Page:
Aorta and kidneys, © Twente University
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For the first time, wireless millirobots swam through a narrow blood vessel with and against the flow of blood. Using a robotically controlled rotating magnet, researchers from the University of Twente and the Radboudumc sent helical robots through a detached aorta containing kidneys. The researchers recently received a grant from Health Holland to develop further the technology for removing blood clots.

Disorders caused by blood clots result in high mortality rates. A blood clot blocks a blood vessel, preventing blood from delivering oxygen to certain body parts. Surgeons now use flexible instruments to remove the blood clot and get the blood flowing again, but some body parts are difficult to reach. With their small size, the tiny robots can reach these areas.

Collaboration in action

The researchers showed that these millirobots can travel through blood vessels. To do so, the researchers had to overcome several challenges. The millirobots must be powerful enough to get through the bloodstream and be able to swim both against the current and with the current. They must also be controlled and located very precisely. To avoid damaging blood vessels, they must be biocompatible.

The researchers used a real aorta and kidneys for their experiment at the University of Twente’s Technical Medical Center. “This required an interdisciplinary approach and cooperation between many different departments. The Robotics Lab, Laboratory of bio interface, blood lab, DesignLab, LipoCoat, and MESA+ all helped us achieve this result,” says researcher Islam Khalil.

Controlled with precision

For the experiment, the researchers used a spinning magnet controlled by a robotic arm to steer the millirobots through the blood vessel wirelessly. Using an X-ray machine, they located the millirobots as they swam through the aorta. The researchers used a maximum blood flow of 120 ml per minute in the aorta. With a stronger magnet, the millirobots could swim through a stronger current. They succeeded with one, but also with several robots at the same time.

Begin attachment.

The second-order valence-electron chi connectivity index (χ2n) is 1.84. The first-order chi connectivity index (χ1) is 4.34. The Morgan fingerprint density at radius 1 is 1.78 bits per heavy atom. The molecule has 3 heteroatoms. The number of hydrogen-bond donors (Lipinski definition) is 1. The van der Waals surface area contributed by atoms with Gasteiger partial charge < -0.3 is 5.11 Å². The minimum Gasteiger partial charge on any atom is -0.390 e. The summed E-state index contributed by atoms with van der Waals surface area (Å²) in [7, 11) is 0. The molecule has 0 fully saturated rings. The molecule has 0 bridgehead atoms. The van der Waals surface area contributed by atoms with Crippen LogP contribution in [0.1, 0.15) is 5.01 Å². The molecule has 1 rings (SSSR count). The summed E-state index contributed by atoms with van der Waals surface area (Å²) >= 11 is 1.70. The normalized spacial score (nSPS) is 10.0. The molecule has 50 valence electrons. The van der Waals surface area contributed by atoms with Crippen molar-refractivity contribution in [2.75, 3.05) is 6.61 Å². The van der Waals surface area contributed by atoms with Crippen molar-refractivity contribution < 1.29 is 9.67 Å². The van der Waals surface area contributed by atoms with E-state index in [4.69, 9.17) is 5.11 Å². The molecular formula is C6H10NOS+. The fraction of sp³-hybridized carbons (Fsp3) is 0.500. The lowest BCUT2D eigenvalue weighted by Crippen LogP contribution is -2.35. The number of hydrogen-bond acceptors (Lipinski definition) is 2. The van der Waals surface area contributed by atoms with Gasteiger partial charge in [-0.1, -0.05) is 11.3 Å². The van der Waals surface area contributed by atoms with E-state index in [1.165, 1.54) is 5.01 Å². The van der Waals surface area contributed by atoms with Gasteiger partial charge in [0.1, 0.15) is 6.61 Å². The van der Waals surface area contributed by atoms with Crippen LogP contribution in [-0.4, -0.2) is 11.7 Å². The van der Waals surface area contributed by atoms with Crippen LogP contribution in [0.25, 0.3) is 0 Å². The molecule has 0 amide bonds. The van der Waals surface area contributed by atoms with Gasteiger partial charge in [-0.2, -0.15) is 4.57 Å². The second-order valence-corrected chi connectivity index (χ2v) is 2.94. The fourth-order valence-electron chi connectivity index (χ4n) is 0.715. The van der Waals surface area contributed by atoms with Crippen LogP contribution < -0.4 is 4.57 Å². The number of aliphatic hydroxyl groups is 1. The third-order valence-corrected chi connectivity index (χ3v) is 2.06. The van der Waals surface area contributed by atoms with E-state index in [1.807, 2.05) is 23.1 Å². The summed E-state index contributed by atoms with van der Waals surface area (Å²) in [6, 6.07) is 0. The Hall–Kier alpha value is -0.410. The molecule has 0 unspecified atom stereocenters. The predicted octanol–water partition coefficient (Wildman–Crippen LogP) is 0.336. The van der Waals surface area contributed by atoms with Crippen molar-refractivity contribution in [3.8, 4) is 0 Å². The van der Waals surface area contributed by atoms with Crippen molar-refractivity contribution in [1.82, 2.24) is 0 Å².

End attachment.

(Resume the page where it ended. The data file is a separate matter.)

Tiny adventurers

The robots are 3D-printed, screw-shaped objects with a small permanent magnet inside. “We placed this small magnet, only a millimeter long and a millimeter in diameter so that it can turn the ‘screw’ in both directions. This makes it possible to swim against the current and then turn around and swim back,” Khalil explains. The small size makes it possible to use multiple robots simultaneously. And the screw shape makes it possible to drill through a blood clot.

Harnessing potential

“These millirobots have enormous potential in vascular surgery,” says Michiel Warle, a vascular surgeon at Radboudumc. “Currently, we use blood thinners and flexible instruments, but a millirobot can swim to hard-to-reach arteries. This requires only minimal incisions to insert them.” In a new collaboration with Radboudumc and Triticum Medical (Israel), the researchers will further develop the millirobots to wirelessly remove blood clots. The consortium is exploring exploiting this technology to strengthen joint growth in medical robotics and engineering medicine.

In addition to removing blood clots, other applications are conceivable. “The robots can deliver drugs to very specific places in the body where the drug is most needed. That way we have minimal side effects in the rest of the body,” Khalil explained.